STATE DATA BREACH LAW REQUIRES YOU TO TAKE ACTION WHEN EMPLOYEE INFORMATION IS COMPROMISED
April 22, 2015
Data breaches are on the rise. Large and small organizations alike have been affected, and IT experts believe that it's a question of when, not if, an organization will experience a breach.
What you need to know as an employer is that state laws generally require virtually all employers to take certain steps in the event of a data breach where sensitive information is compromised, even if that information relates only to your employees and not your customers, clients, or business contacts. Which state law applies depends on where you do business and/or where affected employees live, as many state laws protect their residents' personal information, even if that information is maintained by an organization in another state. Currently, 46 states plus the District of Columbia have enacted data breach notification laws. There is no unified federal standard regulating breach notifications, although President Obama recently proposed one.
Maine's law on data breaches is triggered when an employer's computer system is breached and someone gains unauthorized access to personal information about Maine residents. Most of the time this breach is caused by a person outside your organization (i.e. a hacker), but, unfortunately, sometimes it is an employee inside your organization.
If you experience a breach, the law requires you to conduct a good faith and reasonably prompt investigation to determine the likelihood that personal information has been or will be misused. If personal information has been, will be, or is likely to be misused, you must give written notice to those employees who are Maine residents and whose information was compromised.
Under the law, "personal information" means unencrypted data related to a person's first name or first initial and last name in conjunction with any one or more of the following:
Social Security number;
Driver's license or state ID number;
Account number, credit or debit card number if the number could be used without additional information access or passcodes;
Account passwords or personal ID numbers or access codes; or
Any of the above when not connected to an individual's first name or initial and last name, if the information that is compromised is sufficient to permit a person to fraudulently assume or attempt to assume the person's identity.
Although the law does not require this notice to take any particular form, you may want to include the following in your notices:
A summary of the nature and timeframe of the breach;
The type of information involved;
Steps taken (or to be taken) to address the breach;
Appropriate instructions to the recipient of the notice and contact information or a hotline for questions.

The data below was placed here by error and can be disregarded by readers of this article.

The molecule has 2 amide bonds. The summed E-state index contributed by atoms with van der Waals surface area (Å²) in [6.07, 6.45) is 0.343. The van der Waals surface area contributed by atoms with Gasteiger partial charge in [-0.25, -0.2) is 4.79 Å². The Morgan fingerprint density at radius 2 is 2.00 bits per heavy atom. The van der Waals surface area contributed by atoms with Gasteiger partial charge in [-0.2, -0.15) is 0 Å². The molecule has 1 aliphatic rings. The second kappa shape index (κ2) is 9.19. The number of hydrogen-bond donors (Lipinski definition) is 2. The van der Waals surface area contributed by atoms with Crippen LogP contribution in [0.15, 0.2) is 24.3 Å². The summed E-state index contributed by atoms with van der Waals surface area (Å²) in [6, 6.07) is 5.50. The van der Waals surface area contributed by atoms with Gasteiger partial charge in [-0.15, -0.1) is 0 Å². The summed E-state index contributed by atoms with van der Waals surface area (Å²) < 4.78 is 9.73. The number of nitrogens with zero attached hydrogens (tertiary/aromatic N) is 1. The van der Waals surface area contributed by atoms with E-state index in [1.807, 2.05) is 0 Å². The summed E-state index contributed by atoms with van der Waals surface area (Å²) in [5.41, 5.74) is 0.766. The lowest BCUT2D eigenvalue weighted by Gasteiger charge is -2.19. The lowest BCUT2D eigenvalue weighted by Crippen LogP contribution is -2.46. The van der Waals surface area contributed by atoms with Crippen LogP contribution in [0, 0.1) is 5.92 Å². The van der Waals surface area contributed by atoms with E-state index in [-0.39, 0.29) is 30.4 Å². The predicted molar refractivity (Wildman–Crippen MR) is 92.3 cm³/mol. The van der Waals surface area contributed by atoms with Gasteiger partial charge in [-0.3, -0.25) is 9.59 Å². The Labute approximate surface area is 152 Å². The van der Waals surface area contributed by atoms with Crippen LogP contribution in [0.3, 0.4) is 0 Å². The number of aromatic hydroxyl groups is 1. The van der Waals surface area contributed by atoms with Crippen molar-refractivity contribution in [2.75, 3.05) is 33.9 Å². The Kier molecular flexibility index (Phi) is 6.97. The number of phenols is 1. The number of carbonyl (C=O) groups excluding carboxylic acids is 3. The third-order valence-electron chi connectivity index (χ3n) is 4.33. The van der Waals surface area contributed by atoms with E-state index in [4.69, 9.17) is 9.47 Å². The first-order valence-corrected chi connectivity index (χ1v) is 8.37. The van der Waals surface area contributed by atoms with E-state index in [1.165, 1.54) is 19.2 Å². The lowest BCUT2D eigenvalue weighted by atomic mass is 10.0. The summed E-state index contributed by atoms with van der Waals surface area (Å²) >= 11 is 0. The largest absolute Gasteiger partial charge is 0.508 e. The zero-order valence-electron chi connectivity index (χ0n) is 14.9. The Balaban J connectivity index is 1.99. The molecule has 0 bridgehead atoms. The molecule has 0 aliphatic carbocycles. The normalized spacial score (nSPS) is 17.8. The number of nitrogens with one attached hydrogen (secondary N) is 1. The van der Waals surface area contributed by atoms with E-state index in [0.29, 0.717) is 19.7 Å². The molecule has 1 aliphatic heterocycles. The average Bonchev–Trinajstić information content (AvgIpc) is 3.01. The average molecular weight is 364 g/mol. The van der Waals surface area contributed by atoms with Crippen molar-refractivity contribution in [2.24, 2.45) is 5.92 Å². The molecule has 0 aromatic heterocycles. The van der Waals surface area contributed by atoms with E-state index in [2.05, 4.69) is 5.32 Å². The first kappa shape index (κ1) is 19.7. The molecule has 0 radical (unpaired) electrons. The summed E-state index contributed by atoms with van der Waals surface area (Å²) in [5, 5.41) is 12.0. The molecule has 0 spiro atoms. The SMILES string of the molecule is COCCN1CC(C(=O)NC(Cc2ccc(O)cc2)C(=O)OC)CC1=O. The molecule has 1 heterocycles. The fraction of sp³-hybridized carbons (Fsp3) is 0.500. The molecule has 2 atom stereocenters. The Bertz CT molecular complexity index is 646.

Under the law, you must provide notice as expediently as possible without unreasonable delay, consistent with the legitimate needs of law enforcement or with measures necessary to determine the scope of the breach and restore the integrity, security, and confidentiality of the data in your computer system. If notice is delayed because of a criminal investigation, you must provide notice within seven days after a law enforcement agency determines that notification will not compromise a criminal investigation.
Also, if more than 1,000 people must be notified at one time, you must also notify consumer reporting agencies, and that notice must include the date of the breach, and estimate of the number of persons affected (if known), and the actual or anticipated date that affected people were, or will be, notified. If your organization is regulated by the Department of Professional and Financial Regulation, you must also notify them. All other employers must notify the Office of the Maine Attorney General. If information about employees who reside in other states is compromised, you also need to determine if the laws of those other states require you to provide notice and/or take other actions. Some states have very specific requirements about what a notice must provide and when it must be provided.
Because the steps that you have to take in the event of a data breach are complex, you should strongly consider designating someone within your organization to take the lead on data breach issues and develop a data incident response plan so that you have a roadmap to follow in the event of a breach. Doing so can reduce the stress and anxiety that inevitably comes with responding to a breach and can help to eliminate potential legal issues down the road related to failure to comply with notice laws. We can help you put together a plan if you decide you would like one.